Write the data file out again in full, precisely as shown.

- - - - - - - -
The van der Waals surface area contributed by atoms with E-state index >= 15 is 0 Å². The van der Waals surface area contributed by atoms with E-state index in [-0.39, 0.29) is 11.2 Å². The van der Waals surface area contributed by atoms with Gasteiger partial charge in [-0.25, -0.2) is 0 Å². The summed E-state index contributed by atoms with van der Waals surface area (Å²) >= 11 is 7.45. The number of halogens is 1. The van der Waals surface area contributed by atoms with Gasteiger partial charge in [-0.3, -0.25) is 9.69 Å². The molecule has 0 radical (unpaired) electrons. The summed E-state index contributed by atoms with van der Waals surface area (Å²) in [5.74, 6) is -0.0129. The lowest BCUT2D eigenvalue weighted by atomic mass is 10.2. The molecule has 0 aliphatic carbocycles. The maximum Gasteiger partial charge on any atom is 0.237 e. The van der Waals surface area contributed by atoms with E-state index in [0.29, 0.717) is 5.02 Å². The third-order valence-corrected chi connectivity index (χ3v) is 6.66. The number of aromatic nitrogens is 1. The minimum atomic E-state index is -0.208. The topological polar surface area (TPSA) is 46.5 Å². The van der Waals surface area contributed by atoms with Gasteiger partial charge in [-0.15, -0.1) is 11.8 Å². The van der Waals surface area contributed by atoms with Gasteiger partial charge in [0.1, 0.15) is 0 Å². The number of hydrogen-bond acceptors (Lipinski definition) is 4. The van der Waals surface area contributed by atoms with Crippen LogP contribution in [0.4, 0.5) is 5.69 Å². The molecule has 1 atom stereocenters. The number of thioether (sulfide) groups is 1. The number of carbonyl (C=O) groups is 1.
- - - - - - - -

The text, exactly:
The van der Waals surface area contributed by atoms with E-state index >= 15 is 0 Å². The van der Waals surface area contributed by atoms with E-state index in [-0.39, 0.29) is 11.2 Å². The van der Waals surface area contributed by atoms with Gasteiger partial charge in [-0.25, -0.2) is 0 Å². The summed E-state index contributed by atoms with van der Waals surface area (Å²) >= 11 is 7.45. The number of halogens is 1. The van der Waals surface area contributed by atoms with Gasteiger partial charge in [-0.3, -0.25) is 9.69 Å². The molecule has 0 radical (unpaired) electrons. The summed E-state index contributed by atoms with van der Waals surface area (Å²) in [5.74, 6) is -0.0129. The lowest BCUT2D eigenvalue weighted by atomic mass is 10.2. The molecule has 0 aliphatic carbocycles. The maximum Gasteiger partial charge on any atom is 0.237 e. The van der Waals surface area contributed by atoms with E-state index in [0.29, 0.717) is 5.02 Å². The third-order valence-corrected chi connectivity index (χ3v) is 6.66. The number of aromatic nitrogens is 1. The minimum atomic E-state index is -0.208. The topological polar surface area (TPSA) is 46.5 Å². The van der Waals surface area contributed by atoms with Gasteiger partial charge in [-0.15, -0.1) is 11.8 Å². The van der Waals surface area contributed by atoms with Gasteiger partial charge in [0.1, 0.15) is 0 Å². The number of hydrogen-bond acceptors (Lipinski definition) is 4. The van der Waals surface area contributed by atoms with Crippen LogP contribution in [0.4, 0.5) is 5.69 Å². The molecule has 1 atom stereocenters. The number of thioether (sulfide) groups is 1. The number of carbonyl (C=O) groups is 1.